STEVE INSKEEP, HOST:
Divorce is illegal in only two places in the world - Vatican City and the Philippines. And in the Philippines, resistance may be fading. Here's Michael Sullivan.
MICHAEL SULLIVAN, BYLINE: After nine years of marriage to a philandering husband and suffocating in-laws, Alpa Go threw in the towel. She wanted out for herself and her two children.
ALPA GO: (Through interpreter) I just wanted to cut ties with him. If I ever achieve my goals, I don't want to do it carrying his name. And if I acquire properties in the future, I don't want to have to share it with him.
SULLIVAN: But with divorce illegal, except for the 5 percent of the population that's Muslim, the best she could hope for was an annulment which dissolves the marriage. But they're expensive and out of reach for many here. And the results - often arbitrary. Alpa Go spent about $5,000 trying to get hers. She failed.
GO: (Through interpreter) I filed it on the grounds of psychological incapacity, but they said it wasn't enough.
SULLIVAN: Later, some friends told her why - that the judge wasn't a fan of annulments. So Alpa Go gave up. Lawyer Clara Padilla, the executive director of EnGendeRights, has heard stories like this one and far worse about women routinely denied annulments by conservative judges.
CLARA PADILLA: Women, even if they're in an abusive relationship where their husbands would batter them, even if their husbands are drunkards or alcoholic or engage in extramarital affairs, their wives are unable to dissolve the marriages.
SULLIVAN: But a bipartisan divorce bill passed by the Philippines House in March is giving women like Alpa Go hope. No divorce bill has ever made it this far in the predominantly Roman Catholic Philippines. Sociologist Jayeel Cornelio of Ateneo University calls it...
JAYEEL CORNELIO: Unprecedented.
SULLIVAN: Cornelio, reached via Skype, notes that recent polls show more than half of Filipinos are in favor of divorce. He says the passage of a reproductive health bill a few years ago signaled the beginning of the end of the church's dominance in people's lives.
CORNELIO: The influence of the Catholic Church when it comes to, one, politics matters, and two, private moral affairs, is becoming weaker and weaker.
SULLIVAN: On a Sunday morning, I went to see Auxillary Catholic Bishop Broderick Pabillo in his office, where a Bible study class was being held next door. Pabillo is adamant that allowing divorce will weaken Philippine society.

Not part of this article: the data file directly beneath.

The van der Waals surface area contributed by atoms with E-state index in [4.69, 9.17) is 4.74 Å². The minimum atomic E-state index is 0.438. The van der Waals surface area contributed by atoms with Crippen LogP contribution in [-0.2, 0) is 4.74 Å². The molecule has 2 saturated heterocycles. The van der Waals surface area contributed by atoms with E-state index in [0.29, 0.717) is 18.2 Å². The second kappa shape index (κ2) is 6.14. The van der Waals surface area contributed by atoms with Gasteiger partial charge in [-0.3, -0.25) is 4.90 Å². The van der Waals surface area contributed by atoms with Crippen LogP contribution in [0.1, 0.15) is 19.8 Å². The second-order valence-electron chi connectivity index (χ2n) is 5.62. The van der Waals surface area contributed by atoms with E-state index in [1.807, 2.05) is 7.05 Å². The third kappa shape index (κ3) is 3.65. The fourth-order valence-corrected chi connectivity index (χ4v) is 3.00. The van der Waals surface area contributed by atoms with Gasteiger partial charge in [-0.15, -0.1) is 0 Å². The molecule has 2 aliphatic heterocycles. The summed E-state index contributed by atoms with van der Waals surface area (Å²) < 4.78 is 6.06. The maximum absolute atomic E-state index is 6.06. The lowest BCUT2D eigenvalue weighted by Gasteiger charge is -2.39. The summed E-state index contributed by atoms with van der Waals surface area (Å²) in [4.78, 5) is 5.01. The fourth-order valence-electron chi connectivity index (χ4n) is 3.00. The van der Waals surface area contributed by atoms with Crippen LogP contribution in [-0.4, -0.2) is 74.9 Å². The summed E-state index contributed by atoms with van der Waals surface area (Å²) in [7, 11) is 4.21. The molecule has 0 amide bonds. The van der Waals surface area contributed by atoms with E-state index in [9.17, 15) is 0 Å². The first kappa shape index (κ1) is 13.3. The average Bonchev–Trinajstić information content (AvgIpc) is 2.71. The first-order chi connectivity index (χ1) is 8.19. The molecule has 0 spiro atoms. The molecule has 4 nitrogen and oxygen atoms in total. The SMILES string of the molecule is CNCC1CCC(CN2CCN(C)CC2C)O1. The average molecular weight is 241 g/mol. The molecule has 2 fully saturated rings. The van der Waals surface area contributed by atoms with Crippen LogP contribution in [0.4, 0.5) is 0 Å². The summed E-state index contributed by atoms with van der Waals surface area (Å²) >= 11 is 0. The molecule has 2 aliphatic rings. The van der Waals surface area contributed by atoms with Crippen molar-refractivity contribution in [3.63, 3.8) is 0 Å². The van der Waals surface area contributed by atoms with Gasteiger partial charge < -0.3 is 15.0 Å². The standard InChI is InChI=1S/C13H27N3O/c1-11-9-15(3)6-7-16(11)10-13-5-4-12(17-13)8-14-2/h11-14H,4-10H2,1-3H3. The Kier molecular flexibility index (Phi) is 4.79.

BRODERICK PABILLO: According to our Philippine Constitution now, you're supposed to protect the family and to strengthen the family. And divorce will not help our people at all.
SULLIVAN: Not even women who've been abandoned or a battered woman who just wants out?
PABILLO: She can be legally separated from the man. So we have also a way out.
SULLIVAN: Legally separated but still married to the batterer.
PABILLO: We cannot make a policy for certain cases whereas the whole society would suffer in the long run.
SULLIVAN: And the church still has a powerful ally in the Philippine Senate, which must also pass the bill for it to become law.
VICENTE SOTTO III: Unfortunately for those who are proposing it, I don't believe in it. As far as I'm concerned, it's not a priority.
SULLIVAN: That's Senate majority leader Vicente Sotto III, a staunch opponent of divorce, as are many others in the Senate. But he says that doesn't mean he won't allow a vote.
SOTTO: I am not going to stymie the bill because I am not in favor of divorce. That doesn't mean I will not do my job, I will.
SULLIVAN: Both the Senate majority leader and Bishop Pabillo put the chances of passage in the Senate at about 50-50. It would still need to be approved by President Duterte, whose own marriage was annulled. He's expressed his opposition to divorce in the past, but then he's not a fan of the Catholic Church, either. For NPR News, I'm Michael Sullivan in Manila.
(SOUNDBITE OF JOHNNY ALEGRE'S "FROM LONG AGO")
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